The University of Sydney has suspended Prof Barry Spurr over emails in which he called the prime minister, Tony Abbott, an “Abo lover”, Indigenous Australians “human rubbish tips” and Nelson Mandela as a “darky”.
Don’t tell me let me guess – he was using those insults “ironically” – right? He didn’t mean them literally, it was just a performance, a many-layered meta-joke. Right?
Spurr, a poetry expert, was a specialist consultant to the federal government’s national curriculum review looking at English from foundation to year 12.
The emails, first obtained by website New Matilda, have seriously damaged the review’s findings, with Labor calling them “tainted” and the Australian Education Union saying the review had been exposed as “an ideological waste of time from the start”.
In a series of emails over two years sent to senior academics and officials within the university, Spurr wrote that Abbott would have to be surgically separated from his “Siamese twin”, Australian of the Year and AFL star Adam Goodes, who is Aboriginal.
He said the university’s chancellor, Belinda Hutchinson, was an “appalling minx”,’ while other women were described as “whores”. He used terms such as “mussies” and “chinky-poos”.
Ironically. Obviously he’s far too sophisticated to use them non-ironically. Right?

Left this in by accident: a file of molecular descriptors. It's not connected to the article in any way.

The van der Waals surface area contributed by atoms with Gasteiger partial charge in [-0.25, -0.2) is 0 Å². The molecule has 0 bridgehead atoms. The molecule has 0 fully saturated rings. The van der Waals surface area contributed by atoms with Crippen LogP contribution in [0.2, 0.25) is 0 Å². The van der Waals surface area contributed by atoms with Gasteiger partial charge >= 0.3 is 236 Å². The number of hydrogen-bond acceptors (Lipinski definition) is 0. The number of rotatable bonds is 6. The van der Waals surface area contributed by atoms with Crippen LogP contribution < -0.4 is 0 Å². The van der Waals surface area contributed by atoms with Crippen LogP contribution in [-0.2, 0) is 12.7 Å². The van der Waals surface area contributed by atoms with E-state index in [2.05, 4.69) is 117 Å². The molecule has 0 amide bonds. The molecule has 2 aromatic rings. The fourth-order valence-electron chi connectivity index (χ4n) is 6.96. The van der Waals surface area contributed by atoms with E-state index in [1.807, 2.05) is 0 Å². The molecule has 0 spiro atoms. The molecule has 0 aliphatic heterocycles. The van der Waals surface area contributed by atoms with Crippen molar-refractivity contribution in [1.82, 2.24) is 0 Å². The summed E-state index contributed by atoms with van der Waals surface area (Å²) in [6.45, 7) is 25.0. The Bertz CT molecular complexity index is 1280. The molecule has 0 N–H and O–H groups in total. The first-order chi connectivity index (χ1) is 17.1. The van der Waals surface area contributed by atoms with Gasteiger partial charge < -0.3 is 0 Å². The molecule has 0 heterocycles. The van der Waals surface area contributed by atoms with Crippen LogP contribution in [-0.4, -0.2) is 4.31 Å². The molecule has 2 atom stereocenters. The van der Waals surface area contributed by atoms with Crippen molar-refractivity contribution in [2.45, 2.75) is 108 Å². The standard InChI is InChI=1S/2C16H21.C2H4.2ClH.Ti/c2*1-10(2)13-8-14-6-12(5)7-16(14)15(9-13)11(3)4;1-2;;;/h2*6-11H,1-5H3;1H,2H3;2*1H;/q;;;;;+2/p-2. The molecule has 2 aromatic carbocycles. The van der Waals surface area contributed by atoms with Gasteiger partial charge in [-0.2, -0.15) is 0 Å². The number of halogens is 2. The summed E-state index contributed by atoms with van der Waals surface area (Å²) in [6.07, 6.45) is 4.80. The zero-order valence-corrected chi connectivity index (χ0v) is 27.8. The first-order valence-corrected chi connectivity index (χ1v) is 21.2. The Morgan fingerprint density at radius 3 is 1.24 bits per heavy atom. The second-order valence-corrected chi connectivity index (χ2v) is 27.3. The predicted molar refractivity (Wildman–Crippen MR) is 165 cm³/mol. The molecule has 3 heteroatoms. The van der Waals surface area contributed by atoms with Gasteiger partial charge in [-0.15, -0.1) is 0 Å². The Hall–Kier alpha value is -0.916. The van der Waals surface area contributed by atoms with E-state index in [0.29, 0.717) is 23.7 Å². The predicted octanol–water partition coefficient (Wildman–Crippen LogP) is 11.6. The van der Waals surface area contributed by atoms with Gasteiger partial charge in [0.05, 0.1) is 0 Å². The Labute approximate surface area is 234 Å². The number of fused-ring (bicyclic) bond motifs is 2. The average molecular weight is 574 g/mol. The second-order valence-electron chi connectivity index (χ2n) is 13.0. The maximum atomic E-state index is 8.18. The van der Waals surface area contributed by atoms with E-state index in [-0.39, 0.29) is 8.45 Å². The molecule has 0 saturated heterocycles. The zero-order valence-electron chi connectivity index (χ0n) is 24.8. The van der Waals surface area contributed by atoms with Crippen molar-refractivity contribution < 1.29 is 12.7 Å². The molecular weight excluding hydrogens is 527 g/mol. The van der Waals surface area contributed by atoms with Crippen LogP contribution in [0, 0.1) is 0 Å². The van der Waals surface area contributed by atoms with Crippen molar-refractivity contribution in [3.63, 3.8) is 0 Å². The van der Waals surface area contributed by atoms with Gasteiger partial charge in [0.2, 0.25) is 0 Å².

The national curriculum review, released this month, largely accepted Spurr’s recommendations regarding the teaching of English. He had asserted in his report to the review that “the impact of Aboriginal and Torres Strait Islander peoples on literature in English in Australia has been minimal” and advised a greater emphasis on the western literary canon.
Spurr had not responded on Friday, but has said previously the emails were part of a “whimsical” game with another person to outdo each other in extreme statements and were not meant to be taken seriously.
Aha! – there it is. Toldja.
Spurr was a well-known conservative critic of the national curriculum before his appointment to review English. In 2010 he contributed to a critique published by the the libertarian think tank the Institute of Public Affairs.
In his chapter, Spurr was scathing about the curriculum proposed by the former Labor government. “An empty generosity is proposed, bloated with ramifying detail and long on windy rhetoric, an obesity of the mind: short on nourishing, intellectually-bracing substance. It is the educational equivalent of fast food.”
Spurr’s expert advice to the national curriculum was influential, with most of his recommendations accepted in the final report. He criticised the emphasis on Aboriginal texts, saying the “the impact of Aboriginal and Torres Strait Islander peoples on literature in English in Australia has been minimal and is vastly outweighed by the impact of global literature in English, and especially that from Britain, on our literary culture”.
Could that be partly because people have always said global literature in English is more important so let’s just ignore Aboriginal literature? It’s a bit circular you know. “We can’t have more women involved because look around you, there are no women here, so obviously women don’t participate, so we can’t ask them.” Repeat repeat repeat, and apply to all other kinds of people you also don’t want to invite.